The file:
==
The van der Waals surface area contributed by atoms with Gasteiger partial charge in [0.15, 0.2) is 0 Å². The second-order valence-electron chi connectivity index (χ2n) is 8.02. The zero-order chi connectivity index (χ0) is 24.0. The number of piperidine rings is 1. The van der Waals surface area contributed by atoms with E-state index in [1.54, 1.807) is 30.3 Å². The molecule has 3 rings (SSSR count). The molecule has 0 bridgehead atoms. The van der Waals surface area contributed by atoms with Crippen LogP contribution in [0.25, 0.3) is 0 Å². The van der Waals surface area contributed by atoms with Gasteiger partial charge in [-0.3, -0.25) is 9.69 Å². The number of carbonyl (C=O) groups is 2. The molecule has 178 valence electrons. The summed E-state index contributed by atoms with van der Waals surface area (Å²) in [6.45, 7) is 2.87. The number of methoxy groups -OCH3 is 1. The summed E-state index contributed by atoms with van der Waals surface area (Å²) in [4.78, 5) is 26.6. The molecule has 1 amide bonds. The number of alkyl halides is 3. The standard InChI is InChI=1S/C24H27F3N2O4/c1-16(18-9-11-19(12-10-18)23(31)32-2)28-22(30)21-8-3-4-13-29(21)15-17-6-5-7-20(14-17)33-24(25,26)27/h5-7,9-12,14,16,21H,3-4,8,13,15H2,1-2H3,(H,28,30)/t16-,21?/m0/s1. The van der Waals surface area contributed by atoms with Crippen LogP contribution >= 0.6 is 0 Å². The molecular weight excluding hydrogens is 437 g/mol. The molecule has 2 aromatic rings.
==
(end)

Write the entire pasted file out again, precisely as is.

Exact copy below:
The van der Waals surface area contributed by atoms with Gasteiger partial charge in [0.15, 0.2) is 0 Å². The second-order valence-electron chi connectivity index (χ2n) is 8.02. The zero-order chi connectivity index (χ0) is 24.0. The number of piperidine rings is 1. The van der Waals surface area contributed by atoms with E-state index in [1.54, 1.807) is 30.3 Å². The molecule has 3 rings (SSSR count). The molecule has 0 bridgehead atoms. The van der Waals surface area contributed by atoms with Crippen LogP contribution in [0.25, 0.3) is 0 Å². The van der Waals surface area contributed by atoms with Gasteiger partial charge in [-0.3, -0.25) is 9.69 Å². The number of carbonyl (C=O) groups is 2. The molecule has 178 valence electrons. The summed E-state index contributed by atoms with van der Waals surface area (Å²) in [6.45, 7) is 2.87. The number of methoxy groups -OCH3 is 1. The summed E-state index contributed by atoms with van der Waals surface area (Å²) in [4.78, 5) is 26.6. The molecule has 1 amide bonds. The number of alkyl halides is 3. The standard InChI is InChI=1S/C24H27F3N2O4/c1-16(18-9-11-19(12-10-18)23(31)32-2)28-22(30)21-8-3-4-13-29(21)15-17-6-5-7-20(14-17)33-24(25,26)27/h5-7,9-12,14,16,21H,3-4,8,13,15H2,1-2H3,(H,28,30)/t16-,21?/m0/s1. The van der Waals surface area contributed by atoms with Crippen LogP contribution >= 0.6 is 0 Å². The molecular weight excluding hydrogens is 437 g/mol. The molecule has 2 aromatic rings.